For me, the temperature at Saguaro Lake was perfect: 70 F (21 C). Another swimmer, a person who usually trains in the Pacific Ocean, told me she found it a bit warm. It’s all what you’re used to. But the sky was blue, and the wind was calm, and the nine and a half miles flew by.

The Saguaro course is made up of a canyon section, followed a more open section, followed by a second canyon section, and lastly two open miles to the finish. Knowing that structure in advance, I always knew where I was on the course. My favorite part was a tremendous gray rock wall on one side of the lake right before coming into the last open section. I gaped up in wonder as we swam along it. It was like swimming next to a skyscraper.

Saguaro Lake is billed as SCAR’s warmup. It was a good solid swim all the way.

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Saguaro Lake, Tonto National Forest, Arizona. My photo. April 2018.

Day 2: Canyon Lake

Judging by the number of people who did not finish, Canyon Lake was the most difficult swim this year: 10 of 48 did not complete the course. The culprit was the cold. After the race, I overheard people saying that the water temperature was 57-58 F (14 C) at the start. Canyon is always the coldest lake, and it warms up as you go, but this year was colder than usual, and it took a good while to warm up.

All four SCAR swims are non-wetsuit swims, which is fine with me. I have no moral objection to wetsuits, but I don’t enjoy wearing them. But 57-58 F would be cold for me even with a wetsuit, though I know that for some ocean swimmers that’s just another day in the water.

I was not particular cheerful during the first three or so miles of the swim. My jaw clenched in the cold, and it ached. I was unhappy. But I was not afraid. This spring I started training in open water when the water temperature reached 50 F in the nearby lakes. The week before I left for SCAR I went out four days in a row, with three different friends who gave up their afternoons to come with me. So I had been in jaw-clenching cold, and I knew I could swim through it.

If I hadn’t had that cold water acclimation period — and all that help from friends — I don’t think I would have finished Canyon Lake.

During those first three miles, there was a lot of boat traffic on the lake, but I was too focused on my own misery to wonder what was going on. Later J, my kayaker (and my nephew), told me that those boats were pulling people out, but he’s a good man and a smart one, and he didn’t tell me that at the time.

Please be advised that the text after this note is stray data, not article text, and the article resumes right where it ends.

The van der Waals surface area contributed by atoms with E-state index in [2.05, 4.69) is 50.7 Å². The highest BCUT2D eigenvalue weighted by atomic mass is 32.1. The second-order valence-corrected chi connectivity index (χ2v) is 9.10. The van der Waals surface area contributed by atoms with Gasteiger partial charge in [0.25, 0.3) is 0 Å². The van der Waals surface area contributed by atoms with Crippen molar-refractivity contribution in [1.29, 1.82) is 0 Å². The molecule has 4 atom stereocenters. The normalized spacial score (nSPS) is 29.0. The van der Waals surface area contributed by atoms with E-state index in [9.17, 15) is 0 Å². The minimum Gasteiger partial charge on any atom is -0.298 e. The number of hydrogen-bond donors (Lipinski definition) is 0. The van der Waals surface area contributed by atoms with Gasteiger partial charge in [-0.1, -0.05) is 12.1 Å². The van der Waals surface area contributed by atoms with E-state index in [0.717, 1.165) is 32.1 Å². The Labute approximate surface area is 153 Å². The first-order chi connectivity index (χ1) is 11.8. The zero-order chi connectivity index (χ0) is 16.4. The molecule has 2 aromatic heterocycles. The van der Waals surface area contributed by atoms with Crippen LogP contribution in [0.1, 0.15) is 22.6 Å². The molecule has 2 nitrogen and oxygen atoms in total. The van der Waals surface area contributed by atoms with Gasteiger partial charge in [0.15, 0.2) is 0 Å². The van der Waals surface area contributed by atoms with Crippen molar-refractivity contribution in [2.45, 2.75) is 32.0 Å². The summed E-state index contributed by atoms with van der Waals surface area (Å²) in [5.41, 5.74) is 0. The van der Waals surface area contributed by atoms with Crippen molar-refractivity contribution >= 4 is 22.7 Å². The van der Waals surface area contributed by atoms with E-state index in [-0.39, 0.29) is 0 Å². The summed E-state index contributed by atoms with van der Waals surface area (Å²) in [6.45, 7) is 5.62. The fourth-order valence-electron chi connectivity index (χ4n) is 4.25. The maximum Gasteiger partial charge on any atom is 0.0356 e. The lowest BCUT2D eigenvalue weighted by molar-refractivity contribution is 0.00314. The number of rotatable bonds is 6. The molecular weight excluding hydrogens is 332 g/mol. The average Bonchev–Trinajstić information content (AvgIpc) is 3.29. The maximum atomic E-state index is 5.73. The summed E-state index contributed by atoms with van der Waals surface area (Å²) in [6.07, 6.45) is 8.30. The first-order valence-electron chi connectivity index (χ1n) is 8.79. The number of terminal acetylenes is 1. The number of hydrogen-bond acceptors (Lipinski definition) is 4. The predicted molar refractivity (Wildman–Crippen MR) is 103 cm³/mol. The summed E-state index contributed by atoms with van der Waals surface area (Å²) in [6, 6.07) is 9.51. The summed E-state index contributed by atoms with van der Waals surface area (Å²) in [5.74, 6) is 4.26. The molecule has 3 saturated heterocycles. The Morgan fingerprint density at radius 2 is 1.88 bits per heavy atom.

Eventually the water temperature warmed up enough that my jaw unclenched, and I started to appreciate the stunning beauty of Canyon Lake. We were at the bottom of a twisting canyon for nine miles. As we moved along, I had the illusion that we were climbing up into the surrounding mountains. And when I looked down, the water was so clear that in shallower parts I could see my shadow moving on the bottom of the lake. I have long said that Lake Jocassee, my lake, is the most beautiful lake in the world, but Canyon Lake may be the other most beautiful lake in the world.

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Canyon Lake, Tonto National Forest, Arizona. My photo, taken from the end of the course, looking back. April 2018

I wasn’t happy for the first third of Canyon Lake, but I’m happy that I swam it all the way.

Day 3: Apache Lake

This year’s SCAR was haunted by the specter of last year’s Apache Lake swim. I wasn’t there in 2017, but it was described to me enough times that I feel like I can see it: rough wind, cold waves, rescue boats going back and forth for hours picking up swimmers and paddlers from the 17 mile lake. Ten percent of swimmers who started Apache Lake in 2017 finished it — four people. One of those four finishers told me she went without food for two hours during the swim because if her kayaker stopped paddling even for a moment, he was blown backwards. And her kayaker told me that when they got to the end he was frozen in his seat, unable to talk or move.

But this year, the conditions were perfect. My only difficulty on Apache Lake was a problem of my own making: I forgot to put in my contact lenses.

If you are wondering how a person can forget to put in her contacts, read this paragraph; if you don’t care, you can skip it. It’s about my eyes, not my swimming. I have two problems with my eyesight. First, I am extremely nearsighted. I can’t see the big E on the top of the eye chart (in fact, I can’t see the eye chart). Second, I have complicated and atypical double vision. So, the first thing I do every day when I wake up is put on my eyeglasses for nearsightedness. If I’m not doing anything complicated, I can continue my day wearing those glasses. But if I am — especially if I have to drive a car — I put in my contact lenses, which correct for my nearsightedness, and then put on my second pair of eyeglasses, which correct for my double vision. I can function without double vision correction for a limited range of activities, like eating breakfast or folding laundry. On weekends sometimes I forget to put in my contacts because I can see well enough in familiar surroundings: when I have a pair of glasses on my face, I don’t necessarily think about which pair they are.